sentiment_match: Sentiment Matching

View source: R/sentiment.R

sentiment_matchR Documentation

Sentiment Matching


Provides score and explanation, returns a single vector, and runs relatively fast.


  x = NULL,
  phrases = NULL,
  model = names(default_models),
  batch_size = 100,



A plain text vector or column name if data is supplied. If you know what you're doing, you can also pass in a 512-D numeric embedding.


A named list of examples phrases with each element of the list being words/terms that are indications of the name of that element (such as positive words/terms under the name "positive" and negative words/terms under the name "negative", all within the same list).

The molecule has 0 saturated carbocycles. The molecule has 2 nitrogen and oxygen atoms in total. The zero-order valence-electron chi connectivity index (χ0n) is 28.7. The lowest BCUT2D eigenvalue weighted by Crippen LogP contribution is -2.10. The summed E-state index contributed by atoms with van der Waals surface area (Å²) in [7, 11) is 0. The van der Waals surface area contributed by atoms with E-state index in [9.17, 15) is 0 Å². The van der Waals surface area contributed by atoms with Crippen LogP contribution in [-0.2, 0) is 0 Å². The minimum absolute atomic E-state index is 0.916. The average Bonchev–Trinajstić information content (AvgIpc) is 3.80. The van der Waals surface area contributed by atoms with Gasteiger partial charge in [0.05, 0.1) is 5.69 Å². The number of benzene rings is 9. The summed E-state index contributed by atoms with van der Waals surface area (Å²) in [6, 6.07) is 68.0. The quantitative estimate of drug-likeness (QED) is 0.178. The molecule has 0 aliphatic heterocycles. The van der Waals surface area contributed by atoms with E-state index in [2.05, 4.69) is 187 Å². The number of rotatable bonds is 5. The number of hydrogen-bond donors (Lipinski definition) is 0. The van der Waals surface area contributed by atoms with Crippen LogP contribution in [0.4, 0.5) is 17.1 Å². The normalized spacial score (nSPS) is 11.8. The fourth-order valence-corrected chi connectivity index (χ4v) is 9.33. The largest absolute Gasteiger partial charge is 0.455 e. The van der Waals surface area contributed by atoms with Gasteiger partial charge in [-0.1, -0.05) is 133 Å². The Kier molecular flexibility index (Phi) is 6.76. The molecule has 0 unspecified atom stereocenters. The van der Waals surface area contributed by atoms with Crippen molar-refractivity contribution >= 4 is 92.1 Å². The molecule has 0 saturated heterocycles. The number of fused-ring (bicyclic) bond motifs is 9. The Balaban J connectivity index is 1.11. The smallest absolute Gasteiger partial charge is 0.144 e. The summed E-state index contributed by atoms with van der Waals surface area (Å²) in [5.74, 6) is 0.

An embedding name from tensorflow-hub, some of which are "en" (english large or not) and "multi" (multi-lingual large or not).


Size of batches to use. Larger numbers will be faster than smaller numbers, but do not exhaust your system memory!


Additional arguments passed to conda_install() or virtualenv_install().


data.table containing text, sentiment, phrase, class, and similarity.


## Not run: 
envname   <- "r-sentiment-ai"

# make sure to install sentiment ai (
# = envname,
#                      method  = "conda")

# running the model
mod_match <- sentiment_match(x       = airline_tweets$text,
                             model   = "en.large",
                             envname = envname)

# checking performance
pos_neg <- factor(airline_tweets$airline_sentiment,
                  levels = c("negative", "neutral", "positive"))
pos_neg <- (as.numeric(pos_neg) - 1) / 2
cosine(mod_match$sentiment, pos_neg)

# you could also calculate accuracy/kappa

## End(Not run) documentation built on March 19, 2022, 2:15 a.m.